Closed mouths on open records

City doesn't return community support on vital public issue

 

If only the mayor was as adept at cutting red tape as he is at cutting ribbons.

It gives us no pleasure to report that our largely ceremonial chief executive seems to have little interest in that side of public service.

When confronted with the fact that the city's 911 call center is withholding public recordings of 911 calls -- unlawfully in our view, and likely in the view of the state's attorney general's office -- Mayor Deke Copenhaver tucked tail and ran, hiding behind possible legal action by The Chronicle .

"The fact that a lawsuit is in the works makes this pending/potential litigation legally limiting my ability to comment," he wrote to us, noting that Chronicle attorney David Hudson and he "have had many conversations with issues that are created when elected officials comment on pending and potential litigation as it creates a great deal of legal liability."

How disappointing and even disingenuous. We weren't looking for quotes; we wanted help!

Yet, first, the city fails to comply with the law, forcing the community to take legal action. Then the mayor claims the legal action that the city itself caused now ties his hands? What a bunch of malarkey, and a severe letdown coming from a mayor who has enjoyed support from a vast swath of this city.

Apparently, the support doesn't run both ways.

The mayor need not be careful about what he says: We're pretty sure the city is in legal hot water already.

An assistant attorney general ominously advised the city of Augusta, "While I am not yet assuming the City has violated the (Open Records) Act, I would ask that you provide a response to the allegations to clarify and to provide further legal support for the City's position."

The reason for that veiled warning is clear: The city's position is weak, at best -- openly flouting established law at worst.

Hudson, who also serves as counsel to the Georgia Press Association, says 911 calls are exempted from investigative materials that can be withheld from release. Precedent also establishes such calls as public record. And as Hollie Manheimer, executive director for the Georgia First Amendment Foundation, notes, "Even when the Open Records Act was adjusted a few years ago, these public records (remained) open to the public. The legislature recognizes that access to these records and information is useful and beneficial to the community and enables the public to better monitor its government."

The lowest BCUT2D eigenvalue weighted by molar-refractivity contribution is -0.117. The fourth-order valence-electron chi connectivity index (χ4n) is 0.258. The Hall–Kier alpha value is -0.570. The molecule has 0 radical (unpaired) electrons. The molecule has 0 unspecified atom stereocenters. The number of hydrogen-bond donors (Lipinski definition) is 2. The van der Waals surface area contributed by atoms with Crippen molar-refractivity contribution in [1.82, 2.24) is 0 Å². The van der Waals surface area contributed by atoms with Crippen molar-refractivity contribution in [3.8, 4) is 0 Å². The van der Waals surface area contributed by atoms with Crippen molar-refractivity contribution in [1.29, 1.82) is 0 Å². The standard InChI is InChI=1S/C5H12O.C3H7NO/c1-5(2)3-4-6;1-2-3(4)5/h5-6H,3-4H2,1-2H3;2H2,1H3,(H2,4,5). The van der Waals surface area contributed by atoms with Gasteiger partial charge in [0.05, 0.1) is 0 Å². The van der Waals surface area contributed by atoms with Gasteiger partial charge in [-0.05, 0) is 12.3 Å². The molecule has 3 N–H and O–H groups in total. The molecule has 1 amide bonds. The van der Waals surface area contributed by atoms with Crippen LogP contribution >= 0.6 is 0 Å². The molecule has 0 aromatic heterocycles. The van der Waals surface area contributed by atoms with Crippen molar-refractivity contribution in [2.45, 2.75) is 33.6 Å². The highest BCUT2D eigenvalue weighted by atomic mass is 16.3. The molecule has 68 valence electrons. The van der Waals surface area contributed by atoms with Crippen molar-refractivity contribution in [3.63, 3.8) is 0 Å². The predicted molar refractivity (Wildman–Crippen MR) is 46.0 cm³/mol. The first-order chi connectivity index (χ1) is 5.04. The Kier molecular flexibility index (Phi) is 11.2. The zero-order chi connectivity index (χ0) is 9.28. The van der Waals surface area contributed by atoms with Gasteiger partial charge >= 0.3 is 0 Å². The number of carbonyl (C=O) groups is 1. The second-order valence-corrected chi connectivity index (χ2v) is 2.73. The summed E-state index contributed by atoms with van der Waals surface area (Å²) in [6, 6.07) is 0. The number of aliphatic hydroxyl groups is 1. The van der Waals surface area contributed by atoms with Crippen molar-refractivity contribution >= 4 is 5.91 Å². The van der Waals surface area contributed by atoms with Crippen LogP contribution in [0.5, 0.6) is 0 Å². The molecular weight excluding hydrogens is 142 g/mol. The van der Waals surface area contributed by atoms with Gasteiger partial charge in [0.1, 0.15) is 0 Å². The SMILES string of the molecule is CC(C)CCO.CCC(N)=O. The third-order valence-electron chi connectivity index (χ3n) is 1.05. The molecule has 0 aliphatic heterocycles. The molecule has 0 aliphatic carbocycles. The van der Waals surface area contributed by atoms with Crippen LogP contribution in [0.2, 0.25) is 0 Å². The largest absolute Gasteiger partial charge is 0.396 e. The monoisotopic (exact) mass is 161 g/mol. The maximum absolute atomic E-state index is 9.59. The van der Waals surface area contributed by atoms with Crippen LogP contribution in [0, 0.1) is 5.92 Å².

Any court reviewing this case will look at such legislative intent.

The city is largely trying to protect itself from public scrutiny. Release of 911 recordings -- especially from as violent a summer as Augusta just witnessed, with eight killings in seven incidents in a particularly bloody spell in July -- will help the community determine, among other things, how well officials are performing under pressure.

In a free country, we have a right to know that.

"These are records key to the public's ability to review the actions of government," says Chronicle Executive Editor Alan English.

There are rumors that the city's in-house legal department wants even more staff. Given this albatross, do we really want to invest more tax money there?

Besides the apparent violations of the Open Records Act, we would think a city government that has received so much support from its community -- Copenhaver and commissioners Al Mason and Corey Johnson were just re-elected with more than 60 percent of the vote -- would return the support.

Apparently, it doesn't run both ways.

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